Image Stabilization

The NEX-7 produced a phenomenal amount of sharpness when placed under the duress of our camera shaking rig, able to record relatively sharp images at 1/30th of a second in handheld shake conditions. This didn't leave much room for improvement, though the optical stabilization system did produce an average sharpness gain of a hair over 31% under the same conditions.

Color

We were very impressed by the Sony NEX-7's ability to return accurate colors for images that were passed through its JPEG processing engine. The most accurate color mode we found was its neutral creative style, which returned a color error of just 2.45, with saturation levels right around 91%. The other color modes, as expected, boost saturation (and thus color error), but still kept color error under 4 (anything under 3 is quite good). More on how we test color.

The Sony NEX-7 offers RAW shooting (letting you make your own color adjustments later) as well as several color modes, including landscape, portrait, standard, vivid, neutral, deep, clear, night scene, autumn, light, and sunset. This lets you continue to shoot in JPEG (if yo uwish) while also enhancing the natural color tones of a particular scene. We found that the clear, deep, night scene, neutral, and standard modes kept color error under 3, while the others tended to push saturation in key areas (landscape in greens, for example) that resulted in more pleasing images and higher mean error.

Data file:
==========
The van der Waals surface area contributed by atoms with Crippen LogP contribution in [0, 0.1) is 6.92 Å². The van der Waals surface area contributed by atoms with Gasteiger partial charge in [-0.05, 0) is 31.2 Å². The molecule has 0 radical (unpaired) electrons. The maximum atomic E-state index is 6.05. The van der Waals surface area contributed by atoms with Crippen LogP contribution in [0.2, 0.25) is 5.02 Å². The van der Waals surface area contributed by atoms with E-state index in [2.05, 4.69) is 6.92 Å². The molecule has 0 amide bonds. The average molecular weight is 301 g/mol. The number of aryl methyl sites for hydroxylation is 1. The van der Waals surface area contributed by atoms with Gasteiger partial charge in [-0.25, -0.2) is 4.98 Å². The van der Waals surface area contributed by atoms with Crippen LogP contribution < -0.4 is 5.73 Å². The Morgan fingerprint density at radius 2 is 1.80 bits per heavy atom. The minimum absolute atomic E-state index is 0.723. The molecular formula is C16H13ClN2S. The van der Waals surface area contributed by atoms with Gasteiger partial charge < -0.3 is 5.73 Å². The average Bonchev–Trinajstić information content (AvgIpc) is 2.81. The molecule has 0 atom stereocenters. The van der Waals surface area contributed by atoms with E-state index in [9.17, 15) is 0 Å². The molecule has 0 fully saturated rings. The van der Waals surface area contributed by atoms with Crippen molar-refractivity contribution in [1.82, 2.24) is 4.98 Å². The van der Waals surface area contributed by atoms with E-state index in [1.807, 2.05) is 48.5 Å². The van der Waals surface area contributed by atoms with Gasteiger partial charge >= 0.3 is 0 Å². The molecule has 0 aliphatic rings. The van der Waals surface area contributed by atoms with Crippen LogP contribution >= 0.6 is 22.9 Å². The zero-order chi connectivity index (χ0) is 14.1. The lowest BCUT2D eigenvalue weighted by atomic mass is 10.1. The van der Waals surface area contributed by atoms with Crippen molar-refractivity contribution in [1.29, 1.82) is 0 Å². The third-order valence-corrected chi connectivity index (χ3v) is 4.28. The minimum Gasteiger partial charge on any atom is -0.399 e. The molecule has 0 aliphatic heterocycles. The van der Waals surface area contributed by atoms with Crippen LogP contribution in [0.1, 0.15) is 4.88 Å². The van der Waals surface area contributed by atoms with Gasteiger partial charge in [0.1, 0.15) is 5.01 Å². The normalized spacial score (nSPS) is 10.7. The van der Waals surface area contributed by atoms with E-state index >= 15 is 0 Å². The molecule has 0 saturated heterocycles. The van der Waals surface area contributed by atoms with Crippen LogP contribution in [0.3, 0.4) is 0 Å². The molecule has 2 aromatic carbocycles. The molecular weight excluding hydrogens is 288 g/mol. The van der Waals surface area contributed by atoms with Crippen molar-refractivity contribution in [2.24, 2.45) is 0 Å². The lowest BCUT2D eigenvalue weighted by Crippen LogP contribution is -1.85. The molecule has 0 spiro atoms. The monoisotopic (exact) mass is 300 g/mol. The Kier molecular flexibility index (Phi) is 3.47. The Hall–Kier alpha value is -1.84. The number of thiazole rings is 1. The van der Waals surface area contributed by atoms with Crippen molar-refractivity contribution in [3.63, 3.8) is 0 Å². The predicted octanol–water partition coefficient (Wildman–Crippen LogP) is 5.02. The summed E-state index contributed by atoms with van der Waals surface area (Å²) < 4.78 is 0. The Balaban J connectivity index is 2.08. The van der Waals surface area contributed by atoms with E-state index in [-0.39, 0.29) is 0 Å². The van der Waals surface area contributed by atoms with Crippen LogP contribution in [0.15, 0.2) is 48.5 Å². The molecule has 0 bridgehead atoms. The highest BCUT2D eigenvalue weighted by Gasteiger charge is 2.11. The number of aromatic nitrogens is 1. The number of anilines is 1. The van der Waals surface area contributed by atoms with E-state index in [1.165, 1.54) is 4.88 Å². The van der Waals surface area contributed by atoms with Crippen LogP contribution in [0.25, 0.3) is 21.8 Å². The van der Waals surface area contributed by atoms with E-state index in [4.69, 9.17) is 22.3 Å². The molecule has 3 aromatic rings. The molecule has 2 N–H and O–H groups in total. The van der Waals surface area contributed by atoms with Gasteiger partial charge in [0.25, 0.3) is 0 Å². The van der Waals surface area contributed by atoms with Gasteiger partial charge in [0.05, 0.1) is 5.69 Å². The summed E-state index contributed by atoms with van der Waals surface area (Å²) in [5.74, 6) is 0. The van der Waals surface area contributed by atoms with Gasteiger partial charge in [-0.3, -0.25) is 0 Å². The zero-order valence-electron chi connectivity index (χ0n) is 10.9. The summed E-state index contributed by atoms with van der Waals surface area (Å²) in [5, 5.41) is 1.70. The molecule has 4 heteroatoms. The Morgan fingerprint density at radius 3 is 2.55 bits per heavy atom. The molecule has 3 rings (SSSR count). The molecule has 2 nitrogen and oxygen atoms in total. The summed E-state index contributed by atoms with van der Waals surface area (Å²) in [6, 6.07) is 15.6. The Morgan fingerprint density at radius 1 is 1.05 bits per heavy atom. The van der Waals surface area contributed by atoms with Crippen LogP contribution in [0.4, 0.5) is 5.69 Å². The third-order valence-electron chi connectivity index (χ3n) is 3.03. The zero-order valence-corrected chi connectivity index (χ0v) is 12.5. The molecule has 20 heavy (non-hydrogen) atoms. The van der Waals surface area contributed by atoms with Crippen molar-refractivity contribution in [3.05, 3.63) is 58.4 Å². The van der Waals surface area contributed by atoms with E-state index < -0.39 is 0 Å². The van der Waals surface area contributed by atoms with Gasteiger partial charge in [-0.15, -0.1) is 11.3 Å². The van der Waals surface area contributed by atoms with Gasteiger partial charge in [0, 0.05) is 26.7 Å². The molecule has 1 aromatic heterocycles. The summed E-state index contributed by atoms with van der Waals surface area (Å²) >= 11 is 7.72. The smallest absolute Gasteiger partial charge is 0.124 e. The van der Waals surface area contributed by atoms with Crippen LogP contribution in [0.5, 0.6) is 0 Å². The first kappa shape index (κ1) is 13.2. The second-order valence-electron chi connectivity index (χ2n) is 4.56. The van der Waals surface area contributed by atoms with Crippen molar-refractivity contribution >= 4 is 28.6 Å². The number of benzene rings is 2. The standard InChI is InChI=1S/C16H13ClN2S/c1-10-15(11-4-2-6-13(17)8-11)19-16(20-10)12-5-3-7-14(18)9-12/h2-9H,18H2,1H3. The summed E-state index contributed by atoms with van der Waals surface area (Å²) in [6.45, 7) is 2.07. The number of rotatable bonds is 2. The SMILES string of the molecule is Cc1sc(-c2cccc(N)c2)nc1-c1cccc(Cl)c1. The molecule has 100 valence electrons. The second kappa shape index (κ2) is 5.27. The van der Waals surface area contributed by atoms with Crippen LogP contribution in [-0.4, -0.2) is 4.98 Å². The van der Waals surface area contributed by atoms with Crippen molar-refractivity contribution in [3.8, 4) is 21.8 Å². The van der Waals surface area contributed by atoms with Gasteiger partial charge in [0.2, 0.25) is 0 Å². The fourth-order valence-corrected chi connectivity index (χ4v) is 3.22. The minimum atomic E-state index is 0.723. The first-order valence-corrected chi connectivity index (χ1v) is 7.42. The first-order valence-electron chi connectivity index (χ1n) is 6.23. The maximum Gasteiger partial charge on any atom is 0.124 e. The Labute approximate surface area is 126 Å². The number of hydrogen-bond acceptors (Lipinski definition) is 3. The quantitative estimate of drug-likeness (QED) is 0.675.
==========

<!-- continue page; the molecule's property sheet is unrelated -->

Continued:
NOTE: Because of the way computer monitors reproduce colors, the images above do not exactly match the originals found on the chart or in the captured images. The chart should be used to judge the relative color shift, not the absolute captured colors.

The NEX-7's ability to return color errors in the sub-2.5 range put it among the best cameras that we have tested, giving users the ability to select whether they want truly accurate colors or enhanced images right out of the camera. We found this was a better compromise than the NEX-5N, which eschewed the neutral mode, only allowing users to produce images with a color error of around 3 out of the camera. RAW shooting is of course always an option, but that requires great effort in post-production to tune colors after the fact.